2 What is a sequence control system Function chart to IEC 60848 Chapter 16 Commissioning and operational safety of a PLC 16.1 16.B-VIII Chapter 14 Counter 14.4 Appendix A B C D E Bibliography of illustrations Bibliography of literature Guidelines and standards Glossary Index The need for communication Data transmission Interfaces Communication in the field area B-187 B-189 B-191 B-193 B-199 TP301 • Festo Didactic .1 17.3 17.2 17.4 Counter functions Incremental counter Decremental counter Incremental/decremental counter B-161 B-161 B-161 B-165 B-167 B-169 B-169 B-169 Chapter 15 Sequence control systems 15.2 Commissioning Operational safety of a PLC B-175 B-175 B-177 B-183 B-183 B-183 B-184 B-185 Chapter 17 Communication 17.1 14.1 15.2 14.3 14.

Since then. nowadays this is hardly of any significance. The new control system had to meet the following requirements: Simple programming Program changes without system intervention (no internal rewiring) Smaller.1 Introduction The first Programmable Logic Controller (PLC) was developed by a group of engineers at General Motors in 1968. Moreover. 15 years ago. analogue processing or even the use of a PLC as a controller. even if program optimisation and thus a reduction of required memory capacity initially still represented an important key task for the programmer. For instance. The requirements as to how these signals were to be connected were specified in the control program. cheaper and more reliable than corresponding relay control systems Simple. low cost maintenance Subsequent development resulted in a system. TP301 • Festo Didactic . the range of functions has grown considerably. which enabled the simple connection of binary signals. during which the enormous progress made in the development of microelectronics did not stop short of programmable logic controllers.B-1 Chapter 1 The PLC in automation technology 1. Nowadays. when the company were looking for an alternative to replace complex relay control systems. With the new systems it became possible for the first time to plot signals on a screen and to file these in electronic memories. process visualisation. The following pages in this introductory chapter outline the basic design of a PLC together with the currently most important tasks and applications. three decades have passed. were considered as Utopian. the support of these functions forms an integral part of many PLCs.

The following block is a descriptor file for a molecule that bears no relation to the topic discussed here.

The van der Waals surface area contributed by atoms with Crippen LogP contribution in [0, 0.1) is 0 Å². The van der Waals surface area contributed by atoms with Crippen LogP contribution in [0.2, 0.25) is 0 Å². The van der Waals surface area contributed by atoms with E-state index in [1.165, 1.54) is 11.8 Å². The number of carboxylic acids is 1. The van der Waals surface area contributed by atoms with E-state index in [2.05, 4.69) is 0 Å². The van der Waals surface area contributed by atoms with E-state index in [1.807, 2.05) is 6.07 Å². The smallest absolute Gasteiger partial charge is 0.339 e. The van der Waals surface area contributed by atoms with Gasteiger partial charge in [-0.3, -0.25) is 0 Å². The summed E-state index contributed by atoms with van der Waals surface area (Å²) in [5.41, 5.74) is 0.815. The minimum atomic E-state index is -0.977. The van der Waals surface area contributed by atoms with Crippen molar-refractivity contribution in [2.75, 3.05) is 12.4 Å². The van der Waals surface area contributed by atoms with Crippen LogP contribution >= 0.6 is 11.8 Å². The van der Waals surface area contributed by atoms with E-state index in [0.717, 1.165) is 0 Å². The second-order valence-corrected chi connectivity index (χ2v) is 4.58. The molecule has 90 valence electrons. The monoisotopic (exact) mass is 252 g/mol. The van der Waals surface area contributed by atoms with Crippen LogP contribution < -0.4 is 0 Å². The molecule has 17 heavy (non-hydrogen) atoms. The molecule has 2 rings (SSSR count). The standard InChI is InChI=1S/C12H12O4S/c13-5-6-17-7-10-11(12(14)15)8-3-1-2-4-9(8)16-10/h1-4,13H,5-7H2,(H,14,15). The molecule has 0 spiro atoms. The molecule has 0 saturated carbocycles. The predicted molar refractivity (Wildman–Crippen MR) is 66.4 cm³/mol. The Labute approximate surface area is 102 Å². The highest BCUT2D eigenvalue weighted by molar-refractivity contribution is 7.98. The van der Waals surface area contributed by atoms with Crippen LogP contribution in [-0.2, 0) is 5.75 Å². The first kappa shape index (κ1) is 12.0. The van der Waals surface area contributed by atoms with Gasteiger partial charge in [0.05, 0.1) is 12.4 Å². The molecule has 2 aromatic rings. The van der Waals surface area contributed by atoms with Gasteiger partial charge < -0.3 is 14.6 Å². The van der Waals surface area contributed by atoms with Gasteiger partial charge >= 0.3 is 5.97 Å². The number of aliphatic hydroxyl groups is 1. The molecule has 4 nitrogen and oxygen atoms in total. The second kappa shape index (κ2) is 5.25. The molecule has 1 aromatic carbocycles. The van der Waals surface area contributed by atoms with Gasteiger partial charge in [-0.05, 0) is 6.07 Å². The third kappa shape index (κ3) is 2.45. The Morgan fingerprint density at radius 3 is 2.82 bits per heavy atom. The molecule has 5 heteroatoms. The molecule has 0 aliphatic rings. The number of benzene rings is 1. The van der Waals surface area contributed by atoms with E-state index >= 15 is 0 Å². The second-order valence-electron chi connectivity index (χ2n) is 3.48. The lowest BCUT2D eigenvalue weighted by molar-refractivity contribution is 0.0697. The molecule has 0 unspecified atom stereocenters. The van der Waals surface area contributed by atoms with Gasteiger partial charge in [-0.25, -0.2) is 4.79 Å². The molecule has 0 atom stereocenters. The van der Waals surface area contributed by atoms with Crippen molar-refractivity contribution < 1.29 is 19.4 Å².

wiring of electro-mechanical or electronic components) and programmable logic controllers. provides the user with a simple means of changing. where any reprogramming by the user is out of the question and the job size warrants the development of a special controller. The first is used primarily in cases. or of setting timers and counters. Typical applications for such controllers can be found in automatic washing machines. Depending on the type of technology used. controllers can be divided into pneumatic. is the preferred option. The PLC represents such a universal controller.g. TP301 • Festo Didactic . hydraulic. a combination of different technologies is used. Furthermore. video cameras.B-2 Chapter 1 1. and cars. where the program is written to an electronic memory. then the use of a universal controller. via the program installed in its memory. if the job size does not warrant the development of a special controller or if the user is to have the facility of making simple or independent program changes. differentiation is made between hard-wired programmable (e. However. extending and optimising control processes.2 Areas of application of a PLC Every system or machine has a controller. electrical and electronic controllers. It can be used for different applications and. Frequently.

the input/output behaviour is similar to that of an electromagnetic relay or pneumatic switching valve controller.e. memory setting and resetting. the tasks of a PLC have rapidly multiplied: Timer and counter functions. TP301 • Festo Didactic . which recognises precisely two defined statuses of one variable: "0" and "1" (see also chapter 3). mathematical computing operations all represent functions. a connected motor could therefore be either switched on or off. For instance. an output can only assume these two statuses.1: Example of a PLC application The original task of a PLC involved the interconnection of input signals according to a specified program and. controlled. Accordingly. to switch the corresponding output.B-3 Chapter 1 Fig. if "true". which can be executed by practically any of today’s PLCs. i. This function has coined the name PLC: Programmable logic controller. However. B1.e. Boolean algebra forms the mathematical basis for this operation. i. the program is stored in an electronic memory.